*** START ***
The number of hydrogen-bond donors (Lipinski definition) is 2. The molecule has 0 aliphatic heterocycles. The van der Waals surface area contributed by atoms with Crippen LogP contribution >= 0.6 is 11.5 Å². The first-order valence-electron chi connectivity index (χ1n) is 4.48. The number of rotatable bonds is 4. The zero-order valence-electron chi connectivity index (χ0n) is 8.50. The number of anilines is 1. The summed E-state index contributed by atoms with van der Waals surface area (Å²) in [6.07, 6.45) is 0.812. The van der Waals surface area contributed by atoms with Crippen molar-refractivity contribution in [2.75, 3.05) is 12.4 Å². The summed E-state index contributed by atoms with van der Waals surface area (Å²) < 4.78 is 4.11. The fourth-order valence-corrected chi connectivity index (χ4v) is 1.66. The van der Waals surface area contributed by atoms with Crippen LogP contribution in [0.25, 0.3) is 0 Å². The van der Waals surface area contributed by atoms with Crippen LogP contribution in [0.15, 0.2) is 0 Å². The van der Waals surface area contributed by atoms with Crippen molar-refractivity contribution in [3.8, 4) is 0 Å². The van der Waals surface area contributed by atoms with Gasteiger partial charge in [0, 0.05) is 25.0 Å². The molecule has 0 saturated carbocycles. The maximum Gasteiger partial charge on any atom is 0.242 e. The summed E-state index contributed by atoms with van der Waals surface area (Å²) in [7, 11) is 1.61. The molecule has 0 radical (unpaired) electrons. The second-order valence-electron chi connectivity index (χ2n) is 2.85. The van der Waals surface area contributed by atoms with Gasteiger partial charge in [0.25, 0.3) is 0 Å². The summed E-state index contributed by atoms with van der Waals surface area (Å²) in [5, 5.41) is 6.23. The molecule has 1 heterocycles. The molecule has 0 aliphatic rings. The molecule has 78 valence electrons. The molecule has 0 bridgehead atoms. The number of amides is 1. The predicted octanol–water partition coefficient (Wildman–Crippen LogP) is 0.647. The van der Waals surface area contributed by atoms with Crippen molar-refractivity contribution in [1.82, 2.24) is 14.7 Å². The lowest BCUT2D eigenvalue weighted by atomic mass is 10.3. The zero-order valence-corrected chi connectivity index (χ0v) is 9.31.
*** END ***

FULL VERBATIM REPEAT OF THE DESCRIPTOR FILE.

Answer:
The number of hydrogen-bond donors (Lipinski definition) is 2. The molecule has 0 aliphatic heterocycles. The van der Waals surface area contributed by atoms with Crippen LogP contribution >= 0.6 is 11.5 Å². The first-order valence-electron chi connectivity index (χ1n) is 4.48. The number of rotatable bonds is 4. The zero-order valence-electron chi connectivity index (χ0n) is 8.50. The number of anilines is 1. The summed E-state index contributed by atoms with van der Waals surface area (Å²) in [6.07, 6.45) is 0.812. The van der Waals surface area contributed by atoms with Crippen molar-refractivity contribution in [2.75, 3.05) is 12.4 Å². The summed E-state index contributed by atoms with van der Waals surface area (Å²) < 4.78 is 4.11. The fourth-order valence-corrected chi connectivity index (χ4v) is 1.66. The van der Waals surface area contributed by atoms with Crippen LogP contribution in [0.25, 0.3) is 0 Å². The van der Waals surface area contributed by atoms with Crippen LogP contribution in [0.15, 0.2) is 0 Å². The van der Waals surface area contributed by atoms with Crippen molar-refractivity contribution in [3.8, 4) is 0 Å². The van der Waals surface area contributed by atoms with Gasteiger partial charge in [0, 0.05) is 25.0 Å². The molecule has 0 saturated carbocycles. The maximum Gasteiger partial charge on any atom is 0.242 e. The summed E-state index contributed by atoms with van der Waals surface area (Å²) in [7, 11) is 1.61. The molecule has 0 radical (unpaired) electrons. The second-order valence-electron chi connectivity index (χ2n) is 2.85. The van der Waals surface area contributed by atoms with Gasteiger partial charge in [0.25, 0.3) is 0 Å². The summed E-state index contributed by atoms with van der Waals surface area (Å²) in [5, 5.41) is 6.23. The molecule has 1 heterocycles. The molecule has 0 aliphatic rings. The molecule has 78 valence electrons. The molecule has 0 bridgehead atoms. The number of amides is 1. The predicted octanol–water partition coefficient (Wildman–Crippen LogP) is 0.647. The van der Waals surface area contributed by atoms with Crippen molar-refractivity contribution in [1.82, 2.24) is 14.7 Å². The lowest BCUT2D eigenvalue weighted by atomic mass is 10.3. The zero-order valence-corrected chi connectivity index (χ0v) is 9.31.